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Typing in Arabic

edited August 2012 in Arabic
I've got to share one link that I've found to be tremendously helpful. Here's a virtual Arabic keyboard that you'll find very useful. You'll see that we've also built our own virtual Arabic keyboard, and it's smart enough to recognize as correct answers things like:

وَلَدْ (all the short vowels and diacritics)
ولد (none of them)
وَلَد (some of them)

Of course all of these are walad (boy), and they're all correct. As a beginning student, you should use all of your short vowels especially, until you're familiar enough with the language to leave them out.


  • As you get more comfortable in the language, it becomes more efficient to add the Arabic keyboard to Windows. You can use the stickers that tell you which Arabic letter/symbol corresponds to which key on the English keyboard or you can print a cheat sheet and keep it near the keyboard (this is the method I used) until you learn them.

    When I need to type in Arabic, I only need to L-Shift + L-Alt to switch the keyboard and start typing. You will quickly learn the most common letters are in the center of the keyboard and letter that are similar (س, ش, ص, ض, etc.) are grouped together. Since Arabic does not have upper and lower case, Shift is primarily used to add short vowels and other special characters above or below the text.

    The Arabic keyboard can also be added to mobile devices using iOS and Android.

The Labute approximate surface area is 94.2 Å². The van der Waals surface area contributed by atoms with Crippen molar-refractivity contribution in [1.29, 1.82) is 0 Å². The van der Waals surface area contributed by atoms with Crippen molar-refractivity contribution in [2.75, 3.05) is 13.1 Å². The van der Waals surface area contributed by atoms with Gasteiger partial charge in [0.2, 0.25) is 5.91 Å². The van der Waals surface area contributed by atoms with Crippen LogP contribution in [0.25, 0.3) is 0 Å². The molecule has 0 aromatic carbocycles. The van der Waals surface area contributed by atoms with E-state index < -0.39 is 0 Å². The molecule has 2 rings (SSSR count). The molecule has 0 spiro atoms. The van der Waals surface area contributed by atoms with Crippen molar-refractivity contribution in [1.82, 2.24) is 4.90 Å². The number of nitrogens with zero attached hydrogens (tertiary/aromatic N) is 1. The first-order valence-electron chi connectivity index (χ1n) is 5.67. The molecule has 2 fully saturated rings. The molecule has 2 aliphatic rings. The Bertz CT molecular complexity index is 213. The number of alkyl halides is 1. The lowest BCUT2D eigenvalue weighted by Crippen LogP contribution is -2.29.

• Hi All:

    Which should I use as a beginner?  The virtual keyboard that Christopher refers to, or the Arabic windows keyboard? 

  • For me, the virtual keyboard is easier. I can just type things out, and then copy and paste them where they need to be. As a beginner, I'm not writing very long pieces.

    I think the Arabic keyboard will be essential for anything longer.

  • edited November 2012
    To me all this sounds like Arabic! Mi sembra arabo! (It is an Italian expression to say "It is too complicated")
  • Grazie, or rather shukran, yaa maasiimuu!

  • Mi sembra arabo!  I love how every language has one of these expressions.  In English, it's "It's Greek to me!"  I wonder what it is in Greece...  Maybe, "It's Italian to me!" :)

    That virtual keyboard is quite cool.  I think it's a great way to learn the characters too, because it's very phonetic, with the English sounds on the keyboard too.  Thanks Chris.
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